Matrix Switch was an electronic switch with multiple input and output ports that could be controlled from a keypad or some other front-panel switching facility. Matrix switches were used to allow multiple stations to share a group of peripherals such as printers, modems, Small Computer System Interface (SCSI) devices, or other serial or parallel devices.
The term “matrix switch” comes from the mathematical structure called a matrix, which is a two-dimensional structure with N rows and M columns representing N times M values. Likewise, a matrix switch with N input ports and M output ports has N times M switching possibilities. Typical configurations for matrix switches include 4 x 4 and 4 x 8.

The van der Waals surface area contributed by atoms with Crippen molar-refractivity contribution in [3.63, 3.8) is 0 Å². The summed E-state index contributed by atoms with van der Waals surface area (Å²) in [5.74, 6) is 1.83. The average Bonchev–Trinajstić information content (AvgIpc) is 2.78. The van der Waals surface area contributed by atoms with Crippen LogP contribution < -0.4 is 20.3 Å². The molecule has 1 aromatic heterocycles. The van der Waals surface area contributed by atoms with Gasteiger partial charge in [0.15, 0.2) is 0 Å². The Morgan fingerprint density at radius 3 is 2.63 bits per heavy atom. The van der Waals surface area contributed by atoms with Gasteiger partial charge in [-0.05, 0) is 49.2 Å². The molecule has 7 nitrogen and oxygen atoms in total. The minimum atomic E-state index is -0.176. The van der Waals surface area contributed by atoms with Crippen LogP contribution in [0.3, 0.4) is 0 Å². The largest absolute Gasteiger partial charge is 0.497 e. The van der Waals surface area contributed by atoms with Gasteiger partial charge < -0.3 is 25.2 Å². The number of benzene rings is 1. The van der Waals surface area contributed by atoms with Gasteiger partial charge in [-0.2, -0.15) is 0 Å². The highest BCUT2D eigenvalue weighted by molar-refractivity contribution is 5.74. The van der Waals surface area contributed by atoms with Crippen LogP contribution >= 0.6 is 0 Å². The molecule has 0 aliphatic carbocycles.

Code-operated matrix switches can be operated by character codes embedded in the data stream sent from user workstations.
When printers started to include network interfaces this kind of equipment became obsolete.
ATM matrix switching
The term “matrix switching” also describes the switching technology at the center of an Asynchronous Transfer Mode (ATM) network that functions by supplying needed bandwidth for end-to-end sessions. ATM matrix switching avoids contention by end stations on the network.